If you own a house and die without a will, then the courts must follow very strict rules in determining who gets the property. Oftentimes this isn’t how you would have wanted it. And whether it is or not the way you would have wanted it, the proceedings can be very drawn out and cost thousands of dollars in attorney fees. So our course it makes sense to get a will. But if you don’t have a will…
If you are single and have children, then those children will equally share ownership. If you are single and don’t have children (or any grandchildren), then it goes equally to your mother and father. If only one parent is still alive, then half goes to the surviving parent and the other half goes to your brothers and sisters. If you don’t have any siblings, then it all goes to your surviving parent. If neither parent is still alive, then it all goes to your siblings. If there are no surviving parents or siblings, then ownership gets divided into two parts and then gets distributed to various kin on your father’s and mother’s sides of the family.
If you are married, then there is a whole other set of rules. And it gets even more complicated.
First of all it depends on whether the house is separate property or community property. If it’s community property and there are no children or if all the surviving children are also the children of the surviving spouse, then it goes 100% to the surviving spouse. If there are surviving children that are not the children of the surviving spouse then the spouse gets 1/2 and the children get the other ½.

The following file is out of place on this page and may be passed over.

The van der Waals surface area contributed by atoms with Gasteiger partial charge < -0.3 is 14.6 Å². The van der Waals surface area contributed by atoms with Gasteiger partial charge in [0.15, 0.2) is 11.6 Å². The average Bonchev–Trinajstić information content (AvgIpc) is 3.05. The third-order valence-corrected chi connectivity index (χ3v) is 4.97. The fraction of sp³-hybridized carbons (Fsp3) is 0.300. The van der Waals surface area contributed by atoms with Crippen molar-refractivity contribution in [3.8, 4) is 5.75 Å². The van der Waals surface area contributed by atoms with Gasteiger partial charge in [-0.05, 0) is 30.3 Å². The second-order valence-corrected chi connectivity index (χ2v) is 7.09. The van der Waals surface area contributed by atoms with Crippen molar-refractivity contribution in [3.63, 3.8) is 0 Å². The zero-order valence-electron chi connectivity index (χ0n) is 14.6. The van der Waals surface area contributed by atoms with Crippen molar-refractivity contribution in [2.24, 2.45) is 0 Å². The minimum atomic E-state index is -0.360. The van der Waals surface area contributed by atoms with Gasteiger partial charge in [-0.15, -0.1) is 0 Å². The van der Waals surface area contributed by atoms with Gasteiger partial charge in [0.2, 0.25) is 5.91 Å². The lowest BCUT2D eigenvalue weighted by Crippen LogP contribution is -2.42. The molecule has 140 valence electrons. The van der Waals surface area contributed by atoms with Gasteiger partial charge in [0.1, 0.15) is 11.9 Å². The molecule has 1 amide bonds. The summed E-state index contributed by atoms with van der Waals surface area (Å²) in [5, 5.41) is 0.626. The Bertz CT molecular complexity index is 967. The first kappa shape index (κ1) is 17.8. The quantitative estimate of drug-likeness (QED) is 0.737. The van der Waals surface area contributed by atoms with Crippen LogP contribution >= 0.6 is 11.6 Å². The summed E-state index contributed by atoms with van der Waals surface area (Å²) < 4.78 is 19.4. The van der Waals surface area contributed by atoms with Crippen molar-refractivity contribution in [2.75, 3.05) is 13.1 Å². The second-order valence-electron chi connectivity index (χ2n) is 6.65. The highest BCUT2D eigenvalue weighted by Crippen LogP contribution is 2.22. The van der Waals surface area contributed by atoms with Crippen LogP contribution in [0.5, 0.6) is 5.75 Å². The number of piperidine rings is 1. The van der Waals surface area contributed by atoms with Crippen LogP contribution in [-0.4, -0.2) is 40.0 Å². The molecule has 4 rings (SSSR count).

If the house is your own separate property, then your spouse gets 1/3 with a life estate, and your children get 2/3 subject to the life estate. If there are no children and both parents survive, then ½ goes to your spouse, ¼ goes to your mother, and ¼ goes to your father. If one of the parents has already passed, then their share gets divided between your siblings. If both parents have already passed, then ½ still goes to your spouse and the other ½ goes to your siblings. If no parents or siblings survive, then it all goes to your spouse.